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Correatown – Pleiades (Review)

Correatown, Pleiades

Review by Jack Foley

IndieLondon Rating: 4 out of 5

IN previous incarnations, Correatown was an amalgam of early folk and indie-pop sensibility but over the past few years the sound has evolved into a lusher, more textured experience.

Hence, enjoyable new album Pleiades offers fans a floating tapestry of textures and melodies as well as layered arrangements anchored by LA-based singer Angela Correa’s mellifluous voice.

It’s a soothing listen in many ways… wistful, day-dreamlike and frequently captivating.

Album opener Valparaiso drifts off with sun-kissed vocals and harmonies combining to create an enchanting whole – a song that’s vaguely ethereal, sometimes beguiling but always beautifully relayed.

It’s the sort of song , too, that could lend itself to a soundtrack score… something that Correa is no stranger to having leant her voice to the soundtrack for Walk Hard: The Dewey Cox Story on the song Let’s Duet (a comedy classic!) and appearing on the likes of Grey’s Anatomy and Ugly Betty. She also scored her first film this year, the hip indie Sassy Pants, and had a song featured on Zac Efron’s latest, The Lucky One.

But back to this album and its many positives… second track and former single Further rates as an instant highlight, building from a tinkling piano arrangement into handclap beats, spacious drums and a euphoric chorus that instantly gets under your skin in a good way.

Isomer carries a darker under-current to its melodic structure, while featuring a moodier vocal from Correa that’s every bit as captivating, while there’s a warm slice of acoustic folk-pop on Everything All At Once, which opens with one of the more provocative lines (“ready or not, I hear a clock ticking…”). It’s another example of the album at its most disarming.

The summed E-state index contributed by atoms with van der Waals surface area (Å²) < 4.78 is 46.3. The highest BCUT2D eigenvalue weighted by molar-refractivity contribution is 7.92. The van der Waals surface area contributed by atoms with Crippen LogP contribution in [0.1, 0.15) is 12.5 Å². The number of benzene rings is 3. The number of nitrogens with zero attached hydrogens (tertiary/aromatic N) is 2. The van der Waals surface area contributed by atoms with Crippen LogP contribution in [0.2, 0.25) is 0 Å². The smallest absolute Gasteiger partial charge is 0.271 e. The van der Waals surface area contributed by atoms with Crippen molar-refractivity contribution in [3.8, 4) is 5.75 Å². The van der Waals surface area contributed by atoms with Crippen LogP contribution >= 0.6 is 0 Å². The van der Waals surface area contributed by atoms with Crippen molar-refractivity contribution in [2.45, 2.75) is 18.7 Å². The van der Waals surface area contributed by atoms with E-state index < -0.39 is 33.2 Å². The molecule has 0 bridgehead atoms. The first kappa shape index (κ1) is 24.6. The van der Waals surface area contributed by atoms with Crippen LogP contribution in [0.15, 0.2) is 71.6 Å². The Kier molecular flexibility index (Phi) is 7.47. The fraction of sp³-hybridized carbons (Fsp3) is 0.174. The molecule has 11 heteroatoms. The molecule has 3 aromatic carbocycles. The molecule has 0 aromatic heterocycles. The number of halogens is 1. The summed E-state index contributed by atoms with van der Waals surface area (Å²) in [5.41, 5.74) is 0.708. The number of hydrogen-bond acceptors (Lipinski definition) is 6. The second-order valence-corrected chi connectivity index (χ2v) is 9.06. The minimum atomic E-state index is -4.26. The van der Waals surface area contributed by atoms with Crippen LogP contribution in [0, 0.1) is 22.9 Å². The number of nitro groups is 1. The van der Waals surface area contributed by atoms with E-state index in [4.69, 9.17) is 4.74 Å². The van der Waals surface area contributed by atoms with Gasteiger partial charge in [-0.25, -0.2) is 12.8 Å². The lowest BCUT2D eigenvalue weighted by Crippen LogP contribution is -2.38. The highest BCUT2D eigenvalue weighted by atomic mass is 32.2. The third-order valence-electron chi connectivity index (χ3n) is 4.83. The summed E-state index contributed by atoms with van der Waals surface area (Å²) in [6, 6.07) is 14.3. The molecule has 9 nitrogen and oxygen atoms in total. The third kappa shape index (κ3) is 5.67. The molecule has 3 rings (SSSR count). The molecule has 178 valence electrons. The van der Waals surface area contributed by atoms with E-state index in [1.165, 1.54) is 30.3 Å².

Later on, Play showcases the album at its most vibrant, while offering one of the few glimpses into Correatown’s indie roots. It’s still got a melting vocal from Correa herself but the guitar work is more pulsating, while the track is wistful in the way it reflects on missed opportunity.

Conversely, Shine Right Through strips things back down to a more country-folk vibe and is great for just kicking back to, while the dreamy, ethereal tendencies resurface on the beautifully atmospheric The Point. But while such moments do beguile they’re perhaps not the album’s strongest assets.

That said, the story-telling is always worth listening to as well, especially on really stripped back tracks such as La Serena (which has a haunted feel to it), while there’s always a more upbeat moment waiting in the wings, with Turn On, Turn Up marking a rousing return to the rock-pop vibe and a remix of the pleasing Valparaiso rounding things off in satisfying fashion.

Put together, this is a really great listen that deserves to find a wide and appreciative listener base.

Download picks: Valparaiso, Further, Everything All At Once, Play, Turn On, Turn Up

Track listing:

  1. Valparaiso
  2. Further
  3. Isomer
  4. Everything All At Once
  5. Sunset & Echo
  6. Play
  7. Shine Right Through
  8. The Point
  9. La Serena
  10. Turn On, Turn Up
  11. Valparaiso (Pleiades remix)